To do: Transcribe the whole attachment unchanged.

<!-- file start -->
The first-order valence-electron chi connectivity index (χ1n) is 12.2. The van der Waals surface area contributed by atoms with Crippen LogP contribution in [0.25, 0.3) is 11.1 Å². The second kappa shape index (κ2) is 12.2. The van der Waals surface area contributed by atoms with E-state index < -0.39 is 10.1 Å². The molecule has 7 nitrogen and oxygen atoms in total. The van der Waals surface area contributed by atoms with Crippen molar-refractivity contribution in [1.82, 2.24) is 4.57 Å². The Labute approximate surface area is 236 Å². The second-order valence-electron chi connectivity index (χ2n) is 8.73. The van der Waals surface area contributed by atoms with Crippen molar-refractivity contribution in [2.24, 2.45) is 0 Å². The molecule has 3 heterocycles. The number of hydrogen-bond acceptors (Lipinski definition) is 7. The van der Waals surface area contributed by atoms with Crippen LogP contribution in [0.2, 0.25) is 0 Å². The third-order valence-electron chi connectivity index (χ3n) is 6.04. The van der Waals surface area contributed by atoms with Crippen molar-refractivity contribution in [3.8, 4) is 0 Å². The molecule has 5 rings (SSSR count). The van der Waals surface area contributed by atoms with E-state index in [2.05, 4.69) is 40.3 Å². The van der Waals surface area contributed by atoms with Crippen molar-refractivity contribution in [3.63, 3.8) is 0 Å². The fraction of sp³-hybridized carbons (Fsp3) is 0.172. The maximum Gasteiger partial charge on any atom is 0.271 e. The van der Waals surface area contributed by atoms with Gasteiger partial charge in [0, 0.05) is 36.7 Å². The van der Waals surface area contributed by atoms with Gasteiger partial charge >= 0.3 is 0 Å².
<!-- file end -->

The first-order valence-electron chi connectivity index (χ1n) is 12.2. The van der Waals surface area contributed by atoms with Crippen LogP contribution in [0.25, 0.3) is 11.1 Å². The second kappa shape index (κ2) is 12.2. The van der Waals surface area contributed by atoms with E-state index < -0.39 is 10.1 Å². The molecule has 7 nitrogen and oxygen atoms in total. The van der Waals surface area contributed by atoms with Crippen molar-refractivity contribution in [1.82, 2.24) is 4.57 Å². The Labute approximate surface area is 236 Å². The second-order valence-electron chi connectivity index (χ2n) is 8.73. The van der Waals surface area contributed by atoms with Crippen molar-refractivity contribution in [2.24, 2.45) is 0 Å². The molecule has 3 heterocycles. The number of hydrogen-bond acceptors (Lipinski definition) is 7. The van der Waals surface area contributed by atoms with Crippen LogP contribution in [0.2, 0.25) is 0 Å². The third-order valence-electron chi connectivity index (χ3n) is 6.04. The van der Waals surface area contributed by atoms with Crippen molar-refractivity contribution in [3.8, 4) is 0 Å². The molecule has 5 rings (SSSR count). The van der Waals surface area contributed by atoms with E-state index in [2.05, 4.69) is 40.3 Å². The van der Waals surface area contributed by atoms with Crippen molar-refractivity contribution in [3.63, 3.8) is 0 Å². The fraction of sp³-hybridized carbons (Fsp3) is 0.172. The maximum Gasteiger partial charge on any atom is 0.271 e. The van der Waals surface area contributed by atoms with Gasteiger partial charge in [0, 0.05) is 36.7 Å². The van der Waals surface area contributed by atoms with Gasteiger partial charge >= 0.3 is 0 Å².